We consider the unsolved problem of Distance Estimation (DE) when the inputs are the x and y coordinates (i.e., the latitudinal and longitudinal positions) of the points under consideration, and the elevation/altitudes of the points specified, for example, in terms of their z coordinates (3DDE). The aim of the problem is to yield an accurate value for the real (road) distance between the points specified by all the three coordinates of the cities in question (This is a typical problem encountered in a GISs and GPSs.). In our setting, the distance between any pair of cities is assumed to be computed by merely having access to the coordinates and known inter-city distances of a small subset of the cities, where these are also specified in terms of their 3D coordinates. The 2D variant of the problem has, typically, been tackled by utilizing parametric functions called “Distance Estimation Functions” (DEFs). To solve the 3D problem, we resort to the Adaptive Tertiary Search (ATS) strategy, proposed by Oommen et al., to affect the learning. By utilizing the information provided in the 3D coordinates of the nodes and the true road distances from this subset, we propose a scheme to estimate the inter-nodal distances. In this regard, we use the ATS strategy to calculate the best parameters for the DEF. While “Goodness-of-Fit” (GoF) functions can be used to show that the results are competitive, we show that they are rather not necessary to compute the parameters. Our results demonstrate the power of the scheme, even though we completely move away from the traditional GoF-based paradigm that has been used for four decades. Our results conclude that the 3DDE yields results that are far superior to those obtained by the corresponding 2DDE.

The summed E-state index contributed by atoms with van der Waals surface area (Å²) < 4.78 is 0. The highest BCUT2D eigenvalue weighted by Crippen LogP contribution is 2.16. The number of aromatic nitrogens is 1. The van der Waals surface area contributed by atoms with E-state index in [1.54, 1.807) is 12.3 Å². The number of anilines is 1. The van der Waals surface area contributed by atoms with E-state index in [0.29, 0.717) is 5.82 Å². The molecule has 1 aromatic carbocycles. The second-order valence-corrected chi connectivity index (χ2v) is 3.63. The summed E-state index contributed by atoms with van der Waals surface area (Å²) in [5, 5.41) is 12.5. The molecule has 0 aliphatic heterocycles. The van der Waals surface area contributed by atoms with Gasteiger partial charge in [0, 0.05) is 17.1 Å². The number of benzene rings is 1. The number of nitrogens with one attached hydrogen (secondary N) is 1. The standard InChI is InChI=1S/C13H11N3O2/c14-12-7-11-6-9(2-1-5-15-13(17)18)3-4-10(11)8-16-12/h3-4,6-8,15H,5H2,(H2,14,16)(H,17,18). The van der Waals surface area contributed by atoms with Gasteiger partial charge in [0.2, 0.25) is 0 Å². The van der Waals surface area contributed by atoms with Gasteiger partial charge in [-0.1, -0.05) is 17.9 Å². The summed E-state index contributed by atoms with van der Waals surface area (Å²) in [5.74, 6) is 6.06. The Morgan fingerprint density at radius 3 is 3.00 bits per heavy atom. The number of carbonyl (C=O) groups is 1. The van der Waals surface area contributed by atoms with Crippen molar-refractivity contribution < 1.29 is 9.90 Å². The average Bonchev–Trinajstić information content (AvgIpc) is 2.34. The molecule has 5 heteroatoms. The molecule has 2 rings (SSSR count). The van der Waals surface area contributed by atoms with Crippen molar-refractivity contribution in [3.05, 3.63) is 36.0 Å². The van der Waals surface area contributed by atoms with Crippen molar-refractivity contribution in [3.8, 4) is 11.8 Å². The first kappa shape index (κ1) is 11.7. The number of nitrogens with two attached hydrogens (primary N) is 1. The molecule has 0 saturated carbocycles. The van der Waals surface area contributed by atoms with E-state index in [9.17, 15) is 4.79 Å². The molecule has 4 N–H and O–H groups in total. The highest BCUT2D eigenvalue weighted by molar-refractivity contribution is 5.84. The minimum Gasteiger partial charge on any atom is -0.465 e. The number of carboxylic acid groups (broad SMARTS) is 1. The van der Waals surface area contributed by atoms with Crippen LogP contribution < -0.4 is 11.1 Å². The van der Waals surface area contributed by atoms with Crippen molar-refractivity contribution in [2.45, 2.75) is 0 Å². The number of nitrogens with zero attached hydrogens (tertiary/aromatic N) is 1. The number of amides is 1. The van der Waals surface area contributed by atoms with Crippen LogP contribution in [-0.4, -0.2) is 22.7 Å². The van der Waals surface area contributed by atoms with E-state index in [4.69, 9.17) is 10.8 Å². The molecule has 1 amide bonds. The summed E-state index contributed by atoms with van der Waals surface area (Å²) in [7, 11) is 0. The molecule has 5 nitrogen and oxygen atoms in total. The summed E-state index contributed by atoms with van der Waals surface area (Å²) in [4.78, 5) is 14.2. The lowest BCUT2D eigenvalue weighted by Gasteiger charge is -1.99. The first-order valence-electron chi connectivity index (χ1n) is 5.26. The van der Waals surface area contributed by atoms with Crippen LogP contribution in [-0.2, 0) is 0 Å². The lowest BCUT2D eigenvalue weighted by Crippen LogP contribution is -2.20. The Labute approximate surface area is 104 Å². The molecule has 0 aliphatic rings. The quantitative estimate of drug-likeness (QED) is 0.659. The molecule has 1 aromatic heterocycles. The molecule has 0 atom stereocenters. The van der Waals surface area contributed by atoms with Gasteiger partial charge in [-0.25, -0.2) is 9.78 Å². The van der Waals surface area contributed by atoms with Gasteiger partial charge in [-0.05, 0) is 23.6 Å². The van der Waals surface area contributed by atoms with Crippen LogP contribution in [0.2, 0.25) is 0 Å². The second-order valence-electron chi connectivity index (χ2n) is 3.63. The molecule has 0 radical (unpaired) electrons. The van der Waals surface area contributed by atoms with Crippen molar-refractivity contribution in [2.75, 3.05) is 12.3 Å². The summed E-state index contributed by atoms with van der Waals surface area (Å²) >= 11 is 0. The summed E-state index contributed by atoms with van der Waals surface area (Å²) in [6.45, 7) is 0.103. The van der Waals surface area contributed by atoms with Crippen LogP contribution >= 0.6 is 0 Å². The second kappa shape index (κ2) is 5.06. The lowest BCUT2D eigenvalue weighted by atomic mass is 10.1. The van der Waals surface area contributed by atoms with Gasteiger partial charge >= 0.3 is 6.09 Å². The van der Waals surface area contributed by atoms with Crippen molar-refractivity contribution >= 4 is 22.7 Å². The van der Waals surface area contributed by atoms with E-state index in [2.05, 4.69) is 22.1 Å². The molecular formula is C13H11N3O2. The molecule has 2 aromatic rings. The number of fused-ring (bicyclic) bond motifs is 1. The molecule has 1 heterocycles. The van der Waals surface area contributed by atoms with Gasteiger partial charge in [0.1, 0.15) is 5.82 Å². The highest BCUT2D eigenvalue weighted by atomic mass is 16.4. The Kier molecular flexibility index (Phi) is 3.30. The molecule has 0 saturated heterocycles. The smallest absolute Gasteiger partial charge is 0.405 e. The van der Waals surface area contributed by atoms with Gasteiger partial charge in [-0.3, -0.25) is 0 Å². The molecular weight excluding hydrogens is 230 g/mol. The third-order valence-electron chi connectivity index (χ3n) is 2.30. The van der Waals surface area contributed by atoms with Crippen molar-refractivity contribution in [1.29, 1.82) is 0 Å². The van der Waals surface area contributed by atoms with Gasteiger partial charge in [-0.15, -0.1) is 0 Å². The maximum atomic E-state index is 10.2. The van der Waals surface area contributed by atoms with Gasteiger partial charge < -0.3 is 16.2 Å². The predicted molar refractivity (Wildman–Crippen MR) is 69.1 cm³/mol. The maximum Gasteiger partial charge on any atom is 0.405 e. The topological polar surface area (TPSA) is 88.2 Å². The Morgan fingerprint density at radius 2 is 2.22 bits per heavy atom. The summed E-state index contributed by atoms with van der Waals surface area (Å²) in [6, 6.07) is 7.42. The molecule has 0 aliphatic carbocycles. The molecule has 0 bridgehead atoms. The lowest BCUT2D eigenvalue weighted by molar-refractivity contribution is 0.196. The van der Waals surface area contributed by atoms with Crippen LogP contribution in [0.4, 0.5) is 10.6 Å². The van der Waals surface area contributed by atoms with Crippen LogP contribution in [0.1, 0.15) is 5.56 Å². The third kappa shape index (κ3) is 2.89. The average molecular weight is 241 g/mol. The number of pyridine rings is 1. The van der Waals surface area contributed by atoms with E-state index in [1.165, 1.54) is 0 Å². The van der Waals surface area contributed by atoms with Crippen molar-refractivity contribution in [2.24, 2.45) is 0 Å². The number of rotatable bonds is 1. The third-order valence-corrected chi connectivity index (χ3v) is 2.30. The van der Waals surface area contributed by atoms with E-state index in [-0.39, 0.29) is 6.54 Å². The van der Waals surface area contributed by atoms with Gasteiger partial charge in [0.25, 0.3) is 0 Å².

Adaptive tertiary search, Estimating real-life distances, Learning automata, Road distance estimation, Stochastic point location
Lecture Notes in Computer Science
School of Computer Science

Havelock, J. (Jessica), Oommen, J, & Granmo, O.-C. (Ole-Christoffer). (2019). On using “stochastic learning on the line” to design novel distance estimation methods for three-dimensional environments. In Lecture Notes in Computer Science. doi:10.1007/978-3-030-22999-3_4